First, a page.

If you had asked me about what National Aboriginal day means last year or even earlier this year, I wouldn't have known what to tell you... while I am part Aboriginal on my Mom's side, all I knew about being Aboriginal was that I had this card that said I was a Status Indian which gave me privileges my non-native counterparts did not have like tax free purchases on or delivered to the reserve and a "sponsored" post secondary education. I don't know anything about Cree culture or traditions which I always thought was because my Mom married a non native man and I have never lived on a reserve. Up until this March 2011, I worked with people with developmental disabilities and could tell you alot about their history and challenges in today's society but I could not tell you much about Aboriginal people, late last year I decided it was time to change that.
I had gotten as far as I thought I was going to get in helping people with developmental disabilities, I was unhappy with the state of affairs in this province and the lack of available employment opportunities for people with developmental disabilities. I no longer worked directly with people which was a decision I made the year before because of the challenges I was facing at the community level so I took an opportunity where I could make changes at a global level. Unfortunately, the disconnect from the community level and red tape of the global level prevented me from enjoying the job to its fullest. There were aspects that I loved; the few times I got to work directly with people, networking, organizing and hosting international speakers and providing keynote speeches for businesses and of course, my coworkers were amazing people. However, over Christmas, I went home to NS for an extended Christmas vacation where I decided my time was up and it was time to move on and for whatever reason, I decided working with Aboriginal people is where I wanted to be. I had just met a wonderful person a couple weeks before leaving for Christmas vacation who also had Aboriginal ancestry and this had intrigued me as well.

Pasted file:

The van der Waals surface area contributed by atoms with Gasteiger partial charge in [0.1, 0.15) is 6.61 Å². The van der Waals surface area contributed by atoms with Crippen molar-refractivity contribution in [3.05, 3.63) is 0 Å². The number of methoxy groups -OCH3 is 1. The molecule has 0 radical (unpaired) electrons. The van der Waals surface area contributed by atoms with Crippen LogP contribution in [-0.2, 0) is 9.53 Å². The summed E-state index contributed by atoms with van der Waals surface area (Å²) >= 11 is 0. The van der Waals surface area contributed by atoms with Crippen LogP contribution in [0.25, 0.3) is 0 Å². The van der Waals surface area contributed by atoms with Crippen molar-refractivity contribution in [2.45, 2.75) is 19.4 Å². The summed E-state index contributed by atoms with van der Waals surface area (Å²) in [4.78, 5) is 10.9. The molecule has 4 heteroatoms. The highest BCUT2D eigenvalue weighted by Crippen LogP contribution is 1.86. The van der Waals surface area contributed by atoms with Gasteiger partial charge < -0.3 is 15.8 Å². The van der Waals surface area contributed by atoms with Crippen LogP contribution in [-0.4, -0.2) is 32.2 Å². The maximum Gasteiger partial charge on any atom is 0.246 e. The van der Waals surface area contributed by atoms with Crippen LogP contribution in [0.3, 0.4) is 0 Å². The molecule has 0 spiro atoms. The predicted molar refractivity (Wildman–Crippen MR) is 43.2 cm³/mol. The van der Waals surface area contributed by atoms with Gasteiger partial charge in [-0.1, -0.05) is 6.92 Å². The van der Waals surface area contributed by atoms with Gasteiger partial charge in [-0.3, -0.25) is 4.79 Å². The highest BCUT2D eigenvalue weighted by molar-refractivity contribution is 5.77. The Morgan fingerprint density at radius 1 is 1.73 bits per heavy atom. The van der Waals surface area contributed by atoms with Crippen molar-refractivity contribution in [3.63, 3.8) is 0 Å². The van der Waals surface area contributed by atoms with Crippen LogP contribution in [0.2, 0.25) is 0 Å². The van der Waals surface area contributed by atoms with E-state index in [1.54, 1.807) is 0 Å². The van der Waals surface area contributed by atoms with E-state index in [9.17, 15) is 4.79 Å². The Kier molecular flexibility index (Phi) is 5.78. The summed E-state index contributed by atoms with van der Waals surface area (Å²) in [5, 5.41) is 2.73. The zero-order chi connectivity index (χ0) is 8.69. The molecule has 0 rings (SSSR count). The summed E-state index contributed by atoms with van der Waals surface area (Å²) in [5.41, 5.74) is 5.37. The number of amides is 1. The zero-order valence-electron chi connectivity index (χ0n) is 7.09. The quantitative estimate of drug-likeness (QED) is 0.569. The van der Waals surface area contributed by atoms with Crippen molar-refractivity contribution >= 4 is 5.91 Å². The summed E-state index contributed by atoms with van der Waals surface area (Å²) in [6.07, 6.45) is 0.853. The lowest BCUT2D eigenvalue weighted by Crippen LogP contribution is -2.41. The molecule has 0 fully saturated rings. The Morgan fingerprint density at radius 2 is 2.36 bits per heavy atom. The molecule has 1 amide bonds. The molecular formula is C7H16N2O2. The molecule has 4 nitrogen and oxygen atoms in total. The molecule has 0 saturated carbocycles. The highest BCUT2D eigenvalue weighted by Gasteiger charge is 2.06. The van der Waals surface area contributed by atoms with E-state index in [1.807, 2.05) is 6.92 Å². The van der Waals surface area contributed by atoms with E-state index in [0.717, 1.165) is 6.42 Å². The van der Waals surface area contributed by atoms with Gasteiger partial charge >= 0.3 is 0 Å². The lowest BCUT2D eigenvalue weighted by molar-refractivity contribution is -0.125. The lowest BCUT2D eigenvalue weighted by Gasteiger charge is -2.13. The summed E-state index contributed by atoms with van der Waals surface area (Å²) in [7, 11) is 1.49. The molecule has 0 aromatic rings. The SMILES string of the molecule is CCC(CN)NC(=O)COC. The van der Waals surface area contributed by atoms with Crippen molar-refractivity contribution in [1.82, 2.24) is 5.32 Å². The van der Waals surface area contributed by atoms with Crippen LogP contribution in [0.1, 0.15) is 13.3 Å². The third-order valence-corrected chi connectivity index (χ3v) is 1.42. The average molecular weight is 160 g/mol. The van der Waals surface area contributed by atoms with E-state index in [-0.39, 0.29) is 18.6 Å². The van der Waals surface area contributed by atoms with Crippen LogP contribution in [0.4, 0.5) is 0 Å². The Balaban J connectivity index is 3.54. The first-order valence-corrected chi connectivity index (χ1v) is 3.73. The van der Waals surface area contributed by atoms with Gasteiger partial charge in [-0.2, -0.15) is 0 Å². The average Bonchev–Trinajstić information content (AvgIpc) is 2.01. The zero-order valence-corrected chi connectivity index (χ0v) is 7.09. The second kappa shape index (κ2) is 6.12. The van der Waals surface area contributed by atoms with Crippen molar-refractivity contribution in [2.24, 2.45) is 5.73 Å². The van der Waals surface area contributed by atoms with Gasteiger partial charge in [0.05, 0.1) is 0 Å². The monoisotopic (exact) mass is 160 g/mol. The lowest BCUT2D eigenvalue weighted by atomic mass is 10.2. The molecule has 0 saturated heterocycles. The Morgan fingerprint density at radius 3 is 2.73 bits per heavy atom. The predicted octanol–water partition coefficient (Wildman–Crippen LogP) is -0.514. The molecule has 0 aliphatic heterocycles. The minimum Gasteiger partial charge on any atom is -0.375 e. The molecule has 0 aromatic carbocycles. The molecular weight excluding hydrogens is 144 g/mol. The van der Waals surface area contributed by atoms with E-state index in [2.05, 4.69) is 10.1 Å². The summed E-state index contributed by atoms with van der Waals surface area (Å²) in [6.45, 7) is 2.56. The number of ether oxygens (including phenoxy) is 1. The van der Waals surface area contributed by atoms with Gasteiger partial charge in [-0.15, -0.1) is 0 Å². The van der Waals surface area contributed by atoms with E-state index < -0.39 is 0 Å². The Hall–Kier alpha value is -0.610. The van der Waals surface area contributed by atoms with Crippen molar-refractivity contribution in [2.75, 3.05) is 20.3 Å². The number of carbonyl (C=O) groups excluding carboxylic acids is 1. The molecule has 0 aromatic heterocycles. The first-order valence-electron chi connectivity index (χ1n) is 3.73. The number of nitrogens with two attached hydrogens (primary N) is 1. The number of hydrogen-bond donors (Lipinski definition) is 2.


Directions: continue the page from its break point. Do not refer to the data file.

After coming back home to BC, I started looking around at local Aboriginal organizations that could use my education, experience and skills and that is when I found a local Aboriginal organization that is delegated to provide family support and child protection services to Aboriginal children. They were hiring social workers, so after checking out their vision and mission on their website and the job description, I thought it was a perfect fit and applied. I was called for an interview for a Child Protection Social Worker, quickly prepared myself for it and was interviewed by three people at the organization. The interview went exceptionally well as I was being myself and just drew upon my experience with people with developmental disabilities to answer their questions. I was contacted within one week and conditionally offered a job depending on the results of my criminal record check and degree verification, I went into the office to fill out that paperwork. Another week went by before hearing from them again... they wanted to check my references which included my current supervisor. That meant I had to talk to her and tell her my intention to leave, which I did and she kindly provided a reference for me. I was offered a job and gave my two week notice.
I was nervous and excited to make the move, I started on March 14th and although it's only been a little over three months, I feel like it was the right move and I am exactly where I am supposed to be. I have been so lucky to learn about culture and tradition while getting paid. I have had a once in a lifetime opportunity through this work to do 8 weeks of classroom training that is culturally sensitive to Aboriginal people and guided by the Child, Family and Community Services Act and Aboriginal Operational and Practice Standards and Indicators. I honestly could not think of a better fit for my life right now.
So, with this fabulous experience, I still have alot to learn but I do know a little more about what it means to be Aboriginal and why I don't carry any of the Cree culture or traditions thanks to colonization and residential school systems. I plan on learning and sharing my teachings with my Mom whose culture was taken away from her. I also look forward to using these teachings to help families and children who continue to be affected by the government's acts of assimilation so many generations ago and in a way, continues to happen today.
But for today, we celebrate for the resiliency and strength of Aboriginal people in Canada, celebrate their culture and traditions and honor those who lived and thrived on this land thousands of years before any European descendant ever set foot in the sands of the coasts of Canada. Happy Aboriginal Day!